Is Bullying Assault, And Should It Be Criminalised Where Offenders Must Face Our Justice System?

A recent case where a student was allegedly hit within the school premises by other students using a table leg was shocking. Whether we call it bullying or an initiation ritual as part of ‘school culture’ is simply unacceptable.
03 Mar 2020 16:00
Is Bullying Assault, And Should It Be Criminalised Where Offenders Must Face Our Justice System?


No student deserves to be hit by a table leg for any reason whatsoever.

While a video shot last year has just surfaced showing this alleged act, it highlights a culture of violence that exists in some of our schools.

We need to nip it in the bud because it makes a mockery of our zero-tolerance against corporal punishment.

It is a matter of grave concern that one of the alleged bullies from last year’s case was allegedly assaulted on Sunday night after the video went viral on social media.

While it has been said that the students allegedly involved in last year’s case were dealt with then, one of them is still at the school.

He was the target of this latest alleged attack. As the Police investigate the latest incident because of its link to the first incident, some questions need to be asked.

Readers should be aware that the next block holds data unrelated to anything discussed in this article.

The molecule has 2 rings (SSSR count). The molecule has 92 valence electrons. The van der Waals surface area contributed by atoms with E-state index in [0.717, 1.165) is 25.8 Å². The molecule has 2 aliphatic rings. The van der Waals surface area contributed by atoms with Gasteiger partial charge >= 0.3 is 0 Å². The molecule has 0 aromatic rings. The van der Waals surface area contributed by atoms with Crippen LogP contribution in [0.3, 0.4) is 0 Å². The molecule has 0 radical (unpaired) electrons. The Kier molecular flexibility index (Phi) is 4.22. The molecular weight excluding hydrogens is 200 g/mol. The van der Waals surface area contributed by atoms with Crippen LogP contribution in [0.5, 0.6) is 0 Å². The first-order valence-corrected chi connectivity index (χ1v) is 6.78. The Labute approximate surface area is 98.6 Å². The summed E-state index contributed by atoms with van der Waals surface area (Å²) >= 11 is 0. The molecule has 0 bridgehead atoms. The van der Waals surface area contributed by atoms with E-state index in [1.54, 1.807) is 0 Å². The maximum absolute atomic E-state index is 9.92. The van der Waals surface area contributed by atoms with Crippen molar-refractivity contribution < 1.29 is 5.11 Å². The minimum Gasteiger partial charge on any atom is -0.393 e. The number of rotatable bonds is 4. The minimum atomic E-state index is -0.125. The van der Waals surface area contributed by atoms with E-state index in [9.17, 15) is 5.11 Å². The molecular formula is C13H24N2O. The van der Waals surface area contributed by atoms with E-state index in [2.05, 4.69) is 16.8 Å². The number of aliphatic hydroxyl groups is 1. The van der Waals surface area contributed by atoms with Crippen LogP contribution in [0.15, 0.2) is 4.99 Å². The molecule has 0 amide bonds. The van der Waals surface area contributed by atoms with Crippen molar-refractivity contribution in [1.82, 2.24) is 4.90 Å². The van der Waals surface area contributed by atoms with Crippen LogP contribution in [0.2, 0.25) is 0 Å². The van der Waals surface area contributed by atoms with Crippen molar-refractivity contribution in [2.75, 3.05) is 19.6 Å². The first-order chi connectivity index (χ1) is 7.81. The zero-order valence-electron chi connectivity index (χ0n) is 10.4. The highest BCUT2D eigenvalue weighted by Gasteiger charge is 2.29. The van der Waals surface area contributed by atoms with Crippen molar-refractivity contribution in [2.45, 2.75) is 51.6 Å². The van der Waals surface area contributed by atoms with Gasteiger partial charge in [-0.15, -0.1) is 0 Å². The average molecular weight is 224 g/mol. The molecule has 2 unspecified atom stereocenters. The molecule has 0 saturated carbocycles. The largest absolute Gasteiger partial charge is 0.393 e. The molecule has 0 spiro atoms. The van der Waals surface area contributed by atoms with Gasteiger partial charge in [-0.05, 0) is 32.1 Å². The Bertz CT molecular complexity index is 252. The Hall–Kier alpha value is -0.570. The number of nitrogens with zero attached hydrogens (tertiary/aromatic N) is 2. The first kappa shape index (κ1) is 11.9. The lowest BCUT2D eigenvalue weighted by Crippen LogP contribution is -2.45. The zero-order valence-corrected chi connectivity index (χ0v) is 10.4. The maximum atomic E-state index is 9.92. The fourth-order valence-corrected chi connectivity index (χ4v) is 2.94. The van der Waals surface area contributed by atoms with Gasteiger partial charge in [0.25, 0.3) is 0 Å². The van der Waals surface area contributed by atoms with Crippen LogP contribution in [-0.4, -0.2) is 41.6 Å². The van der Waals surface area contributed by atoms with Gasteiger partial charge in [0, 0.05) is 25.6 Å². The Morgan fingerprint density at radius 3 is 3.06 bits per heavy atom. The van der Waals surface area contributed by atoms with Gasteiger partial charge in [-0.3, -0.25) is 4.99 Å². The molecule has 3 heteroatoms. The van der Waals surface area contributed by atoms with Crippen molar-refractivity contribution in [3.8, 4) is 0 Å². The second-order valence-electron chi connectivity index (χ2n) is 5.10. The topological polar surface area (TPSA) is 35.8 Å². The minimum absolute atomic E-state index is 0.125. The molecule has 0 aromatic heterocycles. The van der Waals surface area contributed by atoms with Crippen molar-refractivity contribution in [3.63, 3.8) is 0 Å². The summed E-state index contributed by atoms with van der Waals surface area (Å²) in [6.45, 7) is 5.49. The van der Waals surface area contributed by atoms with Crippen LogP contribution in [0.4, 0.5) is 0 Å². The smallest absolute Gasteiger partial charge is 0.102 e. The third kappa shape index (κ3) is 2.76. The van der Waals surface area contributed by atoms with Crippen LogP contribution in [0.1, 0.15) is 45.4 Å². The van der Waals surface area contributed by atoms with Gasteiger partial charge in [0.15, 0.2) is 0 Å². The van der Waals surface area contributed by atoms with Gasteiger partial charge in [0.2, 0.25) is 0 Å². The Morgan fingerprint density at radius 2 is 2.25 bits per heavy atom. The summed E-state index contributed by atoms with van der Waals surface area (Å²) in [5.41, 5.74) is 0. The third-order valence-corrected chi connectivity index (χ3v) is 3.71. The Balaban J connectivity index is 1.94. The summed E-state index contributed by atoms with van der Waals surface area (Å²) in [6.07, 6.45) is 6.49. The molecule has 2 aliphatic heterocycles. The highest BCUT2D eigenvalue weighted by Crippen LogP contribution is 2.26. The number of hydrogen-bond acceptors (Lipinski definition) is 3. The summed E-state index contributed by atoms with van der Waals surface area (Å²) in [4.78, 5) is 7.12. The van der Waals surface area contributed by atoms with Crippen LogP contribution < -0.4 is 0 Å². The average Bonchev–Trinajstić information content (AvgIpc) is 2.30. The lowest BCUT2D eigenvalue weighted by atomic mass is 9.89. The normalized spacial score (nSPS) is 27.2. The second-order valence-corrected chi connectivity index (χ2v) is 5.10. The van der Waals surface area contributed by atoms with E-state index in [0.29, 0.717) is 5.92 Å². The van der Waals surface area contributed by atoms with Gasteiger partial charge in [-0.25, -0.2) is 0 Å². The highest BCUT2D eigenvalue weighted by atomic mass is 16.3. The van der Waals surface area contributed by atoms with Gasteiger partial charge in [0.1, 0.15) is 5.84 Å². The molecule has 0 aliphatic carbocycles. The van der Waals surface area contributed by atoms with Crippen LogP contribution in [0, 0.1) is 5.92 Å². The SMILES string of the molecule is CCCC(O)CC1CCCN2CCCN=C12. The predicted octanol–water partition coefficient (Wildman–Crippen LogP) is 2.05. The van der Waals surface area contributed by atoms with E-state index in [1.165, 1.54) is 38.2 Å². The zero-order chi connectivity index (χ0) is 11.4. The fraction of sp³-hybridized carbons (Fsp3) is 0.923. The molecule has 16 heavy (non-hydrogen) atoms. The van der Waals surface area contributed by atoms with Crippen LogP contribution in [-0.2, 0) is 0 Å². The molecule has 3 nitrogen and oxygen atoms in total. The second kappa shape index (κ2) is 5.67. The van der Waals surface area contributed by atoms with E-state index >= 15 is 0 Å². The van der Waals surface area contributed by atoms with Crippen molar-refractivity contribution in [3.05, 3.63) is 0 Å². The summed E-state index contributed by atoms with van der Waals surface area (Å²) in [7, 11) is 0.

Did the school refer the matter to the Police last year?

If it didn’t why was it not done when it allegedly involved serious physical violence?

What form of punishment was meted out for the alleged attackers?

In the latest incident, the school has referred the matter to the Police.

That’s the right course of action. If Police were involved last year, it might have not developed to the current situation.

Yesterday, the student attacked on Sunday was sporting a badly swollen elbow as he was taken into the Police Station and would require medical attention.

It is not uncommon for bullying to happen in schools and sometimes we treat it lightly.

But where physical violence is involved, it is assault and it is a crime. When an alleged crime is committed the Police must be notified.

We have seen in this case that the school alone cannot handle it because it is beyond the scope of its experience and responsibility.

However, the teachers and the Ministry of Education owe a duty of care towards the students while they are within the school compound.

As a starting point, there should be zero tolerance on any form of bullying in schools. This should be reflected in their disciplinary mechanisms/policies.

When it comes to physical violence the Crimes Act is explicit. It is a crime punishable by a prison term.

“A person commits a summary offence if he or she commits an assault occasioning actual bodily harm,” the Act says. The penalty is imprisonment for five years.

So let’s stop calling assault on a student by another student as bullying. It is assault. Or should we criminalise bullying as well? It depends on our definition of bullying. There are different forms of bullying and varying degrees of physical violence. As far as assault is concerned, just a touch can be construed as assault.

It appears there is common reluctance by schools and administration to deal decisively against bullying.

The word bullying should be dropped and replaced by assault in schools.

That would heighten our awareness and prompt us to take this issue seriously and do something about it.

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